Drones enlisted to fight war on skeleton weed

Ann Rawlings and Cally DupeCountryman
DPIRD biosecurity officers Kelly Manning and Kodie Fulker and South Kunnonoppin farmer Rohan Day in front of a skeleton weed.
Camera IconDPIRD biosecurity officers Kelly Manning and Kodie Fulker and South Kunnonoppin farmer Rohan Day in front of a skeleton weed. Credit: Cally Dupe

A two-decade war with a notorious perennial weed is still waging at Rohan Day’s farm but he may soon be able to rally some aerial troops to help.

The South Burracoppin farmer first noticed the declared plant skeleton within a pasture paddock in the late 1990s.

Moving quickly to quarantine the area and treat the weed, which can reduce crop yields by competing for moisture and nutrients, Mr Day then reported his find to the relevant authorities, as any good farmer should do.

First working alongside those in the realms of the Department of Agriculture and Food WA, now the Department of Primary Industries and Regional Development, his role in fighting the weed has evolved, with Mr Day now chairman of the Grains, Seeds and Hay Industry Funding Scheme.

“Some paddocks we have eradicated (skeleton weed), and in others we haven’t yet, but the plan is to get the numbers down to a manageable level,” Mr Day said.

“What would be great is if we could eradicate it from our property.”

Mr Day said the eradication program supported by industry worked but early detection was important for ease of management — and that was where drones might help to win the war.

“The earlier you get the weed, the easier it is to kill. If you don’t get to it for two to three years, it can establish a huge tap root and it will be difficult to get rid of,” he said.

Mr Day said the Skeleton Weed Program, funded via the Grains, Seeds and Hay IFS, had been using new remote sensing data collection technology to complement traditional surveillance methods.

“There were two key areas of the project, to test the abilities of various drones and camera technologies, and to promote the development of machine learning software to identify and map skeleton weed from images captured by drones,” he said.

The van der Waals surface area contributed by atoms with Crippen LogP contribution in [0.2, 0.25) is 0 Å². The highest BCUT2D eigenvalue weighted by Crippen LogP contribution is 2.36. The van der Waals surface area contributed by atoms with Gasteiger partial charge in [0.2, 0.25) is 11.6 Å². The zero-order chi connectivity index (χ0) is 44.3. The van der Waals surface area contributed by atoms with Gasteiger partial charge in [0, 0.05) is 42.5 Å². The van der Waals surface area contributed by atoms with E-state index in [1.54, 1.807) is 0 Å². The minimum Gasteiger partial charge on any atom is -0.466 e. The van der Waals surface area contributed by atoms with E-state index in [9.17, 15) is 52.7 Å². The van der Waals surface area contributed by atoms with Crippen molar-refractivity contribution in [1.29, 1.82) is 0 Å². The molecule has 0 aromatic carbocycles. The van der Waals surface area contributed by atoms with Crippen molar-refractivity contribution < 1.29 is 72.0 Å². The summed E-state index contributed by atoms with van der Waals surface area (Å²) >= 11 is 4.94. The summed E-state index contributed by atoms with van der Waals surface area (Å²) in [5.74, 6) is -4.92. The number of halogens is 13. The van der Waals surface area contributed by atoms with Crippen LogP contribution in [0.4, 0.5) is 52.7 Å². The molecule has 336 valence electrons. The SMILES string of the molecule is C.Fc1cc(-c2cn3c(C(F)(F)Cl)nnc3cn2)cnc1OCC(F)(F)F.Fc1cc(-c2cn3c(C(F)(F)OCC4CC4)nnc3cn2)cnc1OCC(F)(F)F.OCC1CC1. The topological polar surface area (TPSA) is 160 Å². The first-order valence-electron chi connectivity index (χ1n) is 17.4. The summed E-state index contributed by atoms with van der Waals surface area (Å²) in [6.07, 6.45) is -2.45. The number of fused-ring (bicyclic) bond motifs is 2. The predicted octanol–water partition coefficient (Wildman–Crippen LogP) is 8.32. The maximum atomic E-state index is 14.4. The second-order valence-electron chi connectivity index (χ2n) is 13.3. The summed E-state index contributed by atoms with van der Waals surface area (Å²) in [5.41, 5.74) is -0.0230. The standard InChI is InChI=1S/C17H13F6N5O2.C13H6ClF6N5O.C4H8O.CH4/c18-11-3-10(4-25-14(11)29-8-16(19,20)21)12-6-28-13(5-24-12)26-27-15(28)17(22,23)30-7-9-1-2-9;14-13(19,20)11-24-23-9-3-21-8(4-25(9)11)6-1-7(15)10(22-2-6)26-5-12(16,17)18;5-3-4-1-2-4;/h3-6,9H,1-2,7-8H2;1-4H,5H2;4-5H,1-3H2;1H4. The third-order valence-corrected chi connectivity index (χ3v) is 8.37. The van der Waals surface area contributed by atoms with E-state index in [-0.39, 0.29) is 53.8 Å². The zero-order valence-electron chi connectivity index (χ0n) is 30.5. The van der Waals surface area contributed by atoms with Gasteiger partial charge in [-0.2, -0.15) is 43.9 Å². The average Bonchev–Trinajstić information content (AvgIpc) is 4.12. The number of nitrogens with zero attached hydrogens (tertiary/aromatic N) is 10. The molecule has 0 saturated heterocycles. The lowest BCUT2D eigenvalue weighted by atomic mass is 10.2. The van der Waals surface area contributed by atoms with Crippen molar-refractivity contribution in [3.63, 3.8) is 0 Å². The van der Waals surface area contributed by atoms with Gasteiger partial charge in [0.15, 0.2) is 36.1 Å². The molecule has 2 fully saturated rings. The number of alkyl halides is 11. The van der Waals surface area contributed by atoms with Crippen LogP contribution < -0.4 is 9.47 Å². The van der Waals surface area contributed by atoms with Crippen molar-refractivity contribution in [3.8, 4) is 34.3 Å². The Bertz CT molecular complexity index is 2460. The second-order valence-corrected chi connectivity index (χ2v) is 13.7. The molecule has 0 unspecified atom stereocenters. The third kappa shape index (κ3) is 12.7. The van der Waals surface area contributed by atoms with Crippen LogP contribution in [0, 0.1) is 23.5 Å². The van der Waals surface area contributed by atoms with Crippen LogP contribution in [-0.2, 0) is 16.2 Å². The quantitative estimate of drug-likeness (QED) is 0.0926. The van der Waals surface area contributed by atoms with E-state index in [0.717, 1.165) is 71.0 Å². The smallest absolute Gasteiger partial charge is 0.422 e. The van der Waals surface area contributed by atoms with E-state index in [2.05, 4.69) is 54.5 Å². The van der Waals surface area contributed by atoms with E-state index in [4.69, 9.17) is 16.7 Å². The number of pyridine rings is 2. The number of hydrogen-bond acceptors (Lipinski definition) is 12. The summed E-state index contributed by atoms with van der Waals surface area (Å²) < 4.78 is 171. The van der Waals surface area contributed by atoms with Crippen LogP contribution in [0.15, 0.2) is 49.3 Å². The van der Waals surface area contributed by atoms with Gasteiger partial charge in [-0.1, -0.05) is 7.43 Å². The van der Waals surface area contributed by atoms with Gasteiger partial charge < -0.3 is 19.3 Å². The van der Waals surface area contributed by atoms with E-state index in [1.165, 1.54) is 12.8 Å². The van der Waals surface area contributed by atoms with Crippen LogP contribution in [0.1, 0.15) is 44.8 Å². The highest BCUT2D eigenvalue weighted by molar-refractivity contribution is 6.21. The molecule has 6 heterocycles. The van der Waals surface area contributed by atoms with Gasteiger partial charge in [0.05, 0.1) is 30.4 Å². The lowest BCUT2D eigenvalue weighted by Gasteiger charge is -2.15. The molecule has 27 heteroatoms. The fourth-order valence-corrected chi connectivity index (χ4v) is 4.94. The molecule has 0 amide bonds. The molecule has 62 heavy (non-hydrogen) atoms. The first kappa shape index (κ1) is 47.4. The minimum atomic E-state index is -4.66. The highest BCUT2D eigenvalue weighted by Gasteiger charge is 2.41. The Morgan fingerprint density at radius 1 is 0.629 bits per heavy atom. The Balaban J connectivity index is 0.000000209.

Software developer Precise AI has also applied its weed mapping and detection platform Optiweed to the project.

“This platform has progressed from detecting clumps of skeleton weed to being able to detect individual skeleton weed plants and their precise GPS location within the paddock,” Mr Day said.

Skeleton Weed Program manager Martin Atwell, of the DPIRD, said the surveillance activity aimed to cover up to 40,000 hectares of farmland a year.

The surveillance activity is a vital part of the overall program.

“Drone technology was used in the 2018/19 search season to undertake targeted surveillance of uninfested areas where skeleton weed plants were most likely to spread,” Mr Atwell said.

Previously, all surveillance was undertaken by farmers and program staff in vehicles.

While this has worked well, there are some potential advantages in using drones.

“The work is currently delivering a good skeleton weed detection rate at a similar cost to the current methods of surveillance,” Mr Atwell said.

The technology has the potential to improve the cost-effectiveness of skeleton weed surveillance.

“This means reduced costs to the industry for funding for the program,” Mr Day said. “It also minimises the impact of vehicle traffic on farmland.”

More information on the program is available from the department website agric.wa.gov.au/skeletonweed

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